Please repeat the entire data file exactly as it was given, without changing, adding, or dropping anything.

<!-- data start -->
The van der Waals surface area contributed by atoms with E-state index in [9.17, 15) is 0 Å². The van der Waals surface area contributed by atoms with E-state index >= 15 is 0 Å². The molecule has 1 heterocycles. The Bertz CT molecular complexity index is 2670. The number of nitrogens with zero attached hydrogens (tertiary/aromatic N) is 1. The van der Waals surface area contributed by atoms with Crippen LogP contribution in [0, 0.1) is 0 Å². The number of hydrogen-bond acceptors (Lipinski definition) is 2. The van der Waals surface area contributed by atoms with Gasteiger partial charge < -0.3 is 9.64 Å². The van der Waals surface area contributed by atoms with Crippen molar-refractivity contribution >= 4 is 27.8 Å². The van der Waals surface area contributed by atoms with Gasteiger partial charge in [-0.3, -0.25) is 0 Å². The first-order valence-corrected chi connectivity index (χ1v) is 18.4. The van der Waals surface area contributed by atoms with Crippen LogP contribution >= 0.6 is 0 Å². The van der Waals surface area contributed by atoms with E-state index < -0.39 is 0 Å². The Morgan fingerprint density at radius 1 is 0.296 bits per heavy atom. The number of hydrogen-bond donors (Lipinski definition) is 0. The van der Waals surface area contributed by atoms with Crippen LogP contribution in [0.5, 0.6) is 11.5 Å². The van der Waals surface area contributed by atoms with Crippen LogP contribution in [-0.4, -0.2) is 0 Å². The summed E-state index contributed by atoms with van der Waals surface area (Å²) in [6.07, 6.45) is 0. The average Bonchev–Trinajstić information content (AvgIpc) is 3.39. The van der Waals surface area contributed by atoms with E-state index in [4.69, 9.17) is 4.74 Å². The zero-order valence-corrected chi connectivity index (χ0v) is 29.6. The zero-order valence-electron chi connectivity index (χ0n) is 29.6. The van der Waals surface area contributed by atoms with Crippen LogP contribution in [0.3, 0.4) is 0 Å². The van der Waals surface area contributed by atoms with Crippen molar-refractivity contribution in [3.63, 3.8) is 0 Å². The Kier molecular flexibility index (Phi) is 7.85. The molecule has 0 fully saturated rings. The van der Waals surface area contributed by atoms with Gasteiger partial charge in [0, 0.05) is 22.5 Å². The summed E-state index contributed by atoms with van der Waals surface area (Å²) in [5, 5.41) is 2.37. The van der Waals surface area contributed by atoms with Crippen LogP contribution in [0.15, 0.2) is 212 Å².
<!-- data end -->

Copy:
The van der Waals surface area contributed by atoms with E-state index in [9.17, 15) is 0 Å². The van der Waals surface area contributed by atoms with E-state index >= 15 is 0 Å². The molecule has 1 heterocycles. The Bertz CT molecular complexity index is 2670. The number of nitrogens with zero attached hydrogens (tertiary/aromatic N) is 1. The van der Waals surface area contributed by atoms with Crippen LogP contribution in [0, 0.1) is 0 Å². The number of hydrogen-bond acceptors (Lipinski definition) is 2. The van der Waals surface area contributed by atoms with Gasteiger partial charge < -0.3 is 9.64 Å². The van der Waals surface area contributed by atoms with Crippen molar-refractivity contribution >= 4 is 27.8 Å². The van der Waals surface area contributed by atoms with Gasteiger partial charge in [-0.3, -0.25) is 0 Å². The first-order valence-corrected chi connectivity index (χ1v) is 18.4. The van der Waals surface area contributed by atoms with Crippen LogP contribution >= 0.6 is 0 Å². The van der Waals surface area contributed by atoms with E-state index < -0.39 is 0 Å². The Morgan fingerprint density at radius 1 is 0.296 bits per heavy atom. The number of hydrogen-bond donors (Lipinski definition) is 0. The van der Waals surface area contributed by atoms with Crippen LogP contribution in [0.5, 0.6) is 11.5 Å². The van der Waals surface area contributed by atoms with Crippen LogP contribution in [-0.4, -0.2) is 0 Å². The summed E-state index contributed by atoms with van der Waals surface area (Å²) in [6.07, 6.45) is 0. The average Bonchev–Trinajstić information content (AvgIpc) is 3.39. The van der Waals surface area contributed by atoms with E-state index in [4.69, 9.17) is 4.74 Å². The zero-order valence-corrected chi connectivity index (χ0v) is 29.6. The zero-order valence-electron chi connectivity index (χ0n) is 29.6. The van der Waals surface area contributed by atoms with Crippen LogP contribution in [0.3, 0.4) is 0 Å². The van der Waals surface area contributed by atoms with Crippen molar-refractivity contribution in [3.63, 3.8) is 0 Å². The Kier molecular flexibility index (Phi) is 7.85. The molecule has 0 fully saturated rings. The van der Waals surface area contributed by atoms with Gasteiger partial charge in [0, 0.05) is 22.5 Å². The summed E-state index contributed by atoms with van der Waals surface area (Å²) in [5, 5.41) is 2.37. The van der Waals surface area contributed by atoms with Crippen LogP contribution in [0.15, 0.2) is 212 Å².